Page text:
Clive took a bottle of Red Eye from his creel and took a swig, then handed the bottle to Albert. 'Listen pal, we don't need to cheat, we're the champions; we'll split our bait with you.' Albert took a swig of the Red Eye, and as his eyes started to water, he squared up to the big Brummie.
'Okay blue eyes, let battle commence.'
Each member of the Birmingham squad handed over 2 pints of casters to a Bogthorpe member and off they went to their pegs.

Nosepicker Nobby arrived at his peg and inspected his casters.
'Okay Nobby?' said Bert, as he passed by.
'Bert, how do I get one of these on to a No. 10's hook?' asked Nobby.
'Put 8 on lad,' said Bert.
The Bogthorpe mob tackled up with rough nasty swimfeeders, 5lb line direct to No. 10's and rods which Fred Bailey would have nodded his assent to. Casters were mulched up and mixed with groundbait and each man had half a pillowcase full of feed. The crowd guessed what was going to happen and sat back to watch the fun. The whistle went and the disgraceful and premeditated bombardment got under way. The chub were not slow to react. Swimfeeders in the battleship class hit the water at every alternate peg.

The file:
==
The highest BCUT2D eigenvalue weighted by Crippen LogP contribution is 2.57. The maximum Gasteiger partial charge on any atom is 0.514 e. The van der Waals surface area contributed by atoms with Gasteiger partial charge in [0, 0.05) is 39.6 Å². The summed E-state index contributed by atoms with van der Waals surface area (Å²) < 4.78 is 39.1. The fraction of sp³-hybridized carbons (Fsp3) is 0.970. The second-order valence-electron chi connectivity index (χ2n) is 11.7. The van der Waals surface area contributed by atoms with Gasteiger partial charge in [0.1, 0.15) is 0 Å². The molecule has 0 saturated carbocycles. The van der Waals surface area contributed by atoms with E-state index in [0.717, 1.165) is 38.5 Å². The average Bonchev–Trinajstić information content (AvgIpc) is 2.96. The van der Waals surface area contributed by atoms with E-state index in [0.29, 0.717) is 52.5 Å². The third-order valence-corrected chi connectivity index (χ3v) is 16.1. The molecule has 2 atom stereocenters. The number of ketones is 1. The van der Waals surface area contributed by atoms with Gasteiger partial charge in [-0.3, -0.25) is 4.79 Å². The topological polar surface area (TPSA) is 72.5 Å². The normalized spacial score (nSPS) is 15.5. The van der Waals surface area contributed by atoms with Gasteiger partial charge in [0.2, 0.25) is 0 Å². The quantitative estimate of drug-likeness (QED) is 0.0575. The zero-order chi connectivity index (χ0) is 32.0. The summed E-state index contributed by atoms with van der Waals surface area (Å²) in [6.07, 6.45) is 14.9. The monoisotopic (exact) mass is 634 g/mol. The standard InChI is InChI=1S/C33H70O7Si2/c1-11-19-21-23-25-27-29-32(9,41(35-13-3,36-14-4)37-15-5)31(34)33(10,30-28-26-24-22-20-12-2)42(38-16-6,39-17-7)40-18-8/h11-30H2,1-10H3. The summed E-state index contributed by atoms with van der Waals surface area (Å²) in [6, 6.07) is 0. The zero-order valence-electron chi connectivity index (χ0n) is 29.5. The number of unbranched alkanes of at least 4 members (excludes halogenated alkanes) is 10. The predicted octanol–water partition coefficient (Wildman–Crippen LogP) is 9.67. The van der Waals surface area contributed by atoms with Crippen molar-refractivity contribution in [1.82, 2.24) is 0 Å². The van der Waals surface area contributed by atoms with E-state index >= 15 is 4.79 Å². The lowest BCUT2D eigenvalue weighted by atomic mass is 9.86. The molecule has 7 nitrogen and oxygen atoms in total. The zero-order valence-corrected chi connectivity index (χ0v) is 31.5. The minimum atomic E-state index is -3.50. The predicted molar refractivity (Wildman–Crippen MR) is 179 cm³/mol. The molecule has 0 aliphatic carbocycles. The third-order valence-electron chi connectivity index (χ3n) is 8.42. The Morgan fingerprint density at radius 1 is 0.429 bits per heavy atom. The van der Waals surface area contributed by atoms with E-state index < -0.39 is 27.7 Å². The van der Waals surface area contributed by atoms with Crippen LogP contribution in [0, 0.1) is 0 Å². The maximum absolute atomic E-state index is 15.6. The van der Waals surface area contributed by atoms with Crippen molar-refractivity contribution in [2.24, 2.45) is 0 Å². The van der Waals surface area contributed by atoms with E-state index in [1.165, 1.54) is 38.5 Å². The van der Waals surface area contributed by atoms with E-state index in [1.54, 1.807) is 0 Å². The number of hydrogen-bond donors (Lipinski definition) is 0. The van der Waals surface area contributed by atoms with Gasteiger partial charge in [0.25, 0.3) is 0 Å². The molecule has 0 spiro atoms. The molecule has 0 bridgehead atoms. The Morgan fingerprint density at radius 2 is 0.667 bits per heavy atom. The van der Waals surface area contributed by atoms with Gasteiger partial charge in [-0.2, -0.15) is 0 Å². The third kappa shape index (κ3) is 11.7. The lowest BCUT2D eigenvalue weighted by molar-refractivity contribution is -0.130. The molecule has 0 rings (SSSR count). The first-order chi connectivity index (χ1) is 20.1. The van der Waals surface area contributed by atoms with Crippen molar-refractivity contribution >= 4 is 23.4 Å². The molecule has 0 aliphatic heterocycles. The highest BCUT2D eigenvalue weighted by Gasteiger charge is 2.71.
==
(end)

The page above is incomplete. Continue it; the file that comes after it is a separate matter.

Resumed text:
But the Brummies were on their home water and soon their single casters on 20 hooks incited the roach to feed. Both sides were in action and the contrast in styles was a tonic for the large crowd that had turned out. Where else could you see anglers lift out pound plus fish, whilst at the next peg, stick floats were being used with comparatively light tackle to tempt a string of smaller fish.
'Beauty and the beast!' commented one spectator.

It was all good stuff, and if it hadn't been for the fact that the chub only showed for an hour, it would have been a nasty Severn massacre. As it was the chub went right off over-feeding, spooked, no-one ever knew but the chub dried up and the Bogthorpe Herons sat out the last four hours with only the odd fish to show.
The Brummies overhauled them of course, 216lbs to 189lbs. It was close and had been a great match. They breathed a sigh of relief at the end, their honour intact, likewise the visitors could hold their heads up.

'Well,' said Clive to Albert, 'You nearly took us there, but why didn't you bring a change bait, a few maggots would have caught you enough barbel to beat us?'